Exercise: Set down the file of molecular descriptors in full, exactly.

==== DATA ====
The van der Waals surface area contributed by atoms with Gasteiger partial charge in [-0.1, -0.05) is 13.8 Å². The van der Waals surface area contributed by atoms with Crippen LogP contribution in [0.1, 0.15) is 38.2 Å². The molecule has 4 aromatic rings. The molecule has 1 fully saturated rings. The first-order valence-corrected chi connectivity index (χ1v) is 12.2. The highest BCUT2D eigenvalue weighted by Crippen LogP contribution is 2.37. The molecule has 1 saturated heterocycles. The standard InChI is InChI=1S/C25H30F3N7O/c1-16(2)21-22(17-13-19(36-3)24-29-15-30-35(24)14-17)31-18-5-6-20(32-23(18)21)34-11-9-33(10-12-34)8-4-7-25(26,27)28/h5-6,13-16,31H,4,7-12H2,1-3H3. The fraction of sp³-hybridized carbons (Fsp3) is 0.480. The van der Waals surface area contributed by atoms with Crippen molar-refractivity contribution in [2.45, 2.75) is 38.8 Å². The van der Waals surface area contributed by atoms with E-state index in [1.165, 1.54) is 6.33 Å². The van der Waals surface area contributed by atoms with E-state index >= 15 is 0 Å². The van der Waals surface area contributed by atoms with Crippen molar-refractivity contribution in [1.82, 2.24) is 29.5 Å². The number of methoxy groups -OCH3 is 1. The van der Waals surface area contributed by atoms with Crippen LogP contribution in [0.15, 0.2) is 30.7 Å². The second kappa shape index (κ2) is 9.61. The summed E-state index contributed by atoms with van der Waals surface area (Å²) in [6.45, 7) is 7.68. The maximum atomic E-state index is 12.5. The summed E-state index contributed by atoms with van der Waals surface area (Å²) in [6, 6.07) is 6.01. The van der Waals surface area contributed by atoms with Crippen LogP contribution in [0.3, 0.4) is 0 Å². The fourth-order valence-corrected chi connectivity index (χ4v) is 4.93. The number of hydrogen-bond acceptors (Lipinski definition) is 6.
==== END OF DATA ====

The van der Waals surface area contributed by atoms with Gasteiger partial charge in [-0.1, -0.05) is 13.8 Å². The van der Waals surface area contributed by atoms with Crippen LogP contribution in [0.1, 0.15) is 38.2 Å². The molecule has 4 aromatic rings. The molecule has 1 fully saturated rings. The first-order valence-corrected chi connectivity index (χ1v) is 12.2. The highest BCUT2D eigenvalue weighted by Crippen LogP contribution is 2.37. The molecule has 1 saturated heterocycles. The standard InChI is InChI=1S/C25H30F3N7O/c1-16(2)21-22(17-13-19(36-3)24-29-15-30-35(24)14-17)31-18-5-6-20(32-23(18)21)34-11-9-33(10-12-34)8-4-7-25(26,27)28/h5-6,13-16,31H,4,7-12H2,1-3H3. The fraction of sp³-hybridized carbons (Fsp3) is 0.480. The van der Waals surface area contributed by atoms with Crippen molar-refractivity contribution in [2.45, 2.75) is 38.8 Å². The van der Waals surface area contributed by atoms with E-state index in [1.165, 1.54) is 6.33 Å². The van der Waals surface area contributed by atoms with E-state index >= 15 is 0 Å². The van der Waals surface area contributed by atoms with Crippen molar-refractivity contribution in [1.82, 2.24) is 29.5 Å². The number of methoxy groups -OCH3 is 1. The van der Waals surface area contributed by atoms with Crippen LogP contribution in [0.15, 0.2) is 30.7 Å². The second kappa shape index (κ2) is 9.61. The summed E-state index contributed by atoms with van der Waals surface area (Å²) in [6.45, 7) is 7.68. The maximum atomic E-state index is 12.5. The summed E-state index contributed by atoms with van der Waals surface area (Å²) in [6, 6.07) is 6.01. The van der Waals surface area contributed by atoms with Crippen LogP contribution in [0.3, 0.4) is 0 Å². The fourth-order valence-corrected chi connectivity index (χ4v) is 4.93. The number of hydrogen-bond acceptors (Lipinski definition) is 6.